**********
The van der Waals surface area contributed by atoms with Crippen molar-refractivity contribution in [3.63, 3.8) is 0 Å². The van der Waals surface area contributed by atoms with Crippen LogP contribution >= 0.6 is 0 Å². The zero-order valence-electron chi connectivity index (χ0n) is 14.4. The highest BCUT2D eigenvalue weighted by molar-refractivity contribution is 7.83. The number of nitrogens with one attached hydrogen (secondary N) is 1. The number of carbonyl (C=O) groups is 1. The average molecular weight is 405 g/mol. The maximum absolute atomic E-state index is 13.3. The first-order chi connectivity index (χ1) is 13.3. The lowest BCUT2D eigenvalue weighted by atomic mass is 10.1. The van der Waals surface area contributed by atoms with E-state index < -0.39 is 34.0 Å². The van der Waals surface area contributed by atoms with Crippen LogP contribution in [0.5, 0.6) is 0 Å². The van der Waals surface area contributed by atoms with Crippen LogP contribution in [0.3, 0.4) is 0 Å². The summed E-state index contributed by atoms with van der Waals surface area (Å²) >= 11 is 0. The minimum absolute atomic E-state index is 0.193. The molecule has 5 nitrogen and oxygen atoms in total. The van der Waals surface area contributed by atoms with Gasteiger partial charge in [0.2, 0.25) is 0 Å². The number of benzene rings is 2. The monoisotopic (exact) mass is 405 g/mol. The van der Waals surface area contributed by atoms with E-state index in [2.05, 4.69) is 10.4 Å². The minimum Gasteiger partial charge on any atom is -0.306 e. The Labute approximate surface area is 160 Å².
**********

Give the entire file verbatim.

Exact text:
The van der Waals surface area contributed by atoms with Crippen molar-refractivity contribution in [3.63, 3.8) is 0 Å². The van der Waals surface area contributed by atoms with Crippen LogP contribution >= 0.6 is 0 Å². The zero-order valence-electron chi connectivity index (χ0n) is 14.4. The highest BCUT2D eigenvalue weighted by molar-refractivity contribution is 7.83. The number of nitrogens with one attached hydrogen (secondary N) is 1. The number of carbonyl (C=O) groups is 1. The average molecular weight is 405 g/mol. The maximum absolute atomic E-state index is 13.3. The first-order chi connectivity index (χ1) is 13.3. The lowest BCUT2D eigenvalue weighted by atomic mass is 10.1. The van der Waals surface area contributed by atoms with E-state index < -0.39 is 34.0 Å². The van der Waals surface area contributed by atoms with Crippen LogP contribution in [0.5, 0.6) is 0 Å². The van der Waals surface area contributed by atoms with Crippen LogP contribution in [0.3, 0.4) is 0 Å². The summed E-state index contributed by atoms with van der Waals surface area (Å²) >= 11 is 0. The minimum absolute atomic E-state index is 0.193. The molecule has 5 nitrogen and oxygen atoms in total. The van der Waals surface area contributed by atoms with Gasteiger partial charge in [0.2, 0.25) is 0 Å². The number of benzene rings is 2. The monoisotopic (exact) mass is 405 g/mol. The van der Waals surface area contributed by atoms with E-state index in [2.05, 4.69) is 10.4 Å². The minimum Gasteiger partial charge on any atom is -0.306 e. The Labute approximate surface area is 160 Å².